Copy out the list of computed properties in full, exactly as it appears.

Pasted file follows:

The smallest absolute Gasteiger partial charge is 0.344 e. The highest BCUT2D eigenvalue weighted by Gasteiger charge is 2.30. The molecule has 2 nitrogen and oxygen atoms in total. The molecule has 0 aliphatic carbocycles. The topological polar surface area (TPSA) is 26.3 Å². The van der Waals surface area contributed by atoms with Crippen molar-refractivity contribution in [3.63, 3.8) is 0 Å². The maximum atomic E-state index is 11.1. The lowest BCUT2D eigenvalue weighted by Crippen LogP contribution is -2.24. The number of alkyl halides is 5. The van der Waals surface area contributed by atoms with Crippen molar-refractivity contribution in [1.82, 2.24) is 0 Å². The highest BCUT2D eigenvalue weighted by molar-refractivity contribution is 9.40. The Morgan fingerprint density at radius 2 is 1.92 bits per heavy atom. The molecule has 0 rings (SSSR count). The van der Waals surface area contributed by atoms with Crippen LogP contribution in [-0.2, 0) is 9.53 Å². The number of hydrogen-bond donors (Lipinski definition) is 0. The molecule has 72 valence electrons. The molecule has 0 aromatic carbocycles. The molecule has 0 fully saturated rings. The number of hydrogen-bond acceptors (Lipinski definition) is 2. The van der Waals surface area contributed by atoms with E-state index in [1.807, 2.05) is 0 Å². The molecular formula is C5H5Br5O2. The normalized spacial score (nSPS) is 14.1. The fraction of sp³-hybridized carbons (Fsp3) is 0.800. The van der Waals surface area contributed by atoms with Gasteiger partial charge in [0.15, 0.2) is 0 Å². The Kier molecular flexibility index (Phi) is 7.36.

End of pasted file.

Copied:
The smallest absolute Gasteiger partial charge is 0.344 e. The highest BCUT2D eigenvalue weighted by Gasteiger charge is 2.30. The molecule has 2 nitrogen and oxygen atoms in total. The molecule has 0 aliphatic carbocycles. The topological polar surface area (TPSA) is 26.3 Å². The van der Waals surface area contributed by atoms with Crippen molar-refractivity contribution in [3.63, 3.8) is 0 Å². The maximum atomic E-state index is 11.1. The lowest BCUT2D eigenvalue weighted by Crippen LogP contribution is -2.24. The number of alkyl halides is 5. The van der Waals surface area contributed by atoms with Crippen molar-refractivity contribution in [1.82, 2.24) is 0 Å². The highest BCUT2D eigenvalue weighted by molar-refractivity contribution is 9.40. The Morgan fingerprint density at radius 2 is 1.92 bits per heavy atom. The molecule has 0 rings (SSSR count). The van der Waals surface area contributed by atoms with Crippen LogP contribution in [-0.2, 0) is 9.53 Å². The number of hydrogen-bond donors (Lipinski definition) is 0. The molecule has 72 valence electrons. The molecule has 0 aromatic carbocycles. The molecule has 0 fully saturated rings. The number of hydrogen-bond acceptors (Lipinski definition) is 2. The van der Waals surface area contributed by atoms with E-state index in [1.807, 2.05) is 0 Å². The molecular formula is C5H5Br5O2. The normalized spacial score (nSPS) is 14.1. The fraction of sp³-hybridized carbons (Fsp3) is 0.800. The van der Waals surface area contributed by atoms with Gasteiger partial charge in [0.15, 0.2) is 0 Å². The Kier molecular flexibility index (Phi) is 7.36.